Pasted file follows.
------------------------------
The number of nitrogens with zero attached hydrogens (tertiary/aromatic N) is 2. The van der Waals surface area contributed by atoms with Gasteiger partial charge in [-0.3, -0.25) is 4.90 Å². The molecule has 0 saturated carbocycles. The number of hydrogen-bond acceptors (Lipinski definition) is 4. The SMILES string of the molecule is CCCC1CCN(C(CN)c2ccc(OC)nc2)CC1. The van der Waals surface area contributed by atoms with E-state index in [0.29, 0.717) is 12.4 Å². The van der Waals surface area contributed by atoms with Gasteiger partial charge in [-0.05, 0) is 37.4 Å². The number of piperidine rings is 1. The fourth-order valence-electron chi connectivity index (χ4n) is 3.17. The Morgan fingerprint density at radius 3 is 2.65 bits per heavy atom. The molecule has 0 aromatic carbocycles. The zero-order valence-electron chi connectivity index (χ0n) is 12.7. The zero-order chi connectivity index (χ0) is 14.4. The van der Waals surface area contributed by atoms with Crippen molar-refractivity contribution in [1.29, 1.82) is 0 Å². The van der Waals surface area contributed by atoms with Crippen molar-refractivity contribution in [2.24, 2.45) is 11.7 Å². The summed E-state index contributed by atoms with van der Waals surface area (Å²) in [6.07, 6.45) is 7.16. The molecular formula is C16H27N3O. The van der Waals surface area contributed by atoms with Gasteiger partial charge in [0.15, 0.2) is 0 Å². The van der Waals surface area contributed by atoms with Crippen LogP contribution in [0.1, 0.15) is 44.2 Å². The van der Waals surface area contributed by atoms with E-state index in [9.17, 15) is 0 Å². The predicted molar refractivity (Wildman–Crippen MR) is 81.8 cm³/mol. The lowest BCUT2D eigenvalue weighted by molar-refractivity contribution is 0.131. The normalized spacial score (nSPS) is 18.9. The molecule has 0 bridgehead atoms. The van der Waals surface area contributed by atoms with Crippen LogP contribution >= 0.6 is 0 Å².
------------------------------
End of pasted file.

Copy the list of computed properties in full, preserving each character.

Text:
The number of nitrogens with zero attached hydrogens (tertiary/aromatic N) is 2. The van der Waals surface area contributed by atoms with Gasteiger partial charge in [-0.3, -0.25) is 4.90 Å². The molecule has 0 saturated carbocycles. The number of hydrogen-bond acceptors (Lipinski definition) is 4. The SMILES string of the molecule is CCCC1CCN(C(CN)c2ccc(OC)nc2)CC1. The van der Waals surface area contributed by atoms with E-state index in [0.29, 0.717) is 12.4 Å². The van der Waals surface area contributed by atoms with Gasteiger partial charge in [-0.05, 0) is 37.4 Å². The number of piperidine rings is 1. The fourth-order valence-electron chi connectivity index (χ4n) is 3.17. The Morgan fingerprint density at radius 3 is 2.65 bits per heavy atom. The molecule has 0 aromatic carbocycles. The zero-order valence-electron chi connectivity index (χ0n) is 12.7. The zero-order chi connectivity index (χ0) is 14.4. The van der Waals surface area contributed by atoms with Crippen molar-refractivity contribution in [1.29, 1.82) is 0 Å². The van der Waals surface area contributed by atoms with Crippen molar-refractivity contribution in [2.24, 2.45) is 11.7 Å². The summed E-state index contributed by atoms with van der Waals surface area (Å²) in [6.07, 6.45) is 7.16. The molecular formula is C16H27N3O. The van der Waals surface area contributed by atoms with Gasteiger partial charge in [0.15, 0.2) is 0 Å². The van der Waals surface area contributed by atoms with Crippen LogP contribution in [0.1, 0.15) is 44.2 Å². The van der Waals surface area contributed by atoms with E-state index in [9.17, 15) is 0 Å². The predicted molar refractivity (Wildman–Crippen MR) is 81.8 cm³/mol. The lowest BCUT2D eigenvalue weighted by molar-refractivity contribution is 0.131. The normalized spacial score (nSPS) is 18.9. The molecule has 0 bridgehead atoms. The van der Waals surface area contributed by atoms with Crippen LogP contribution >= 0.6 is 0 Å².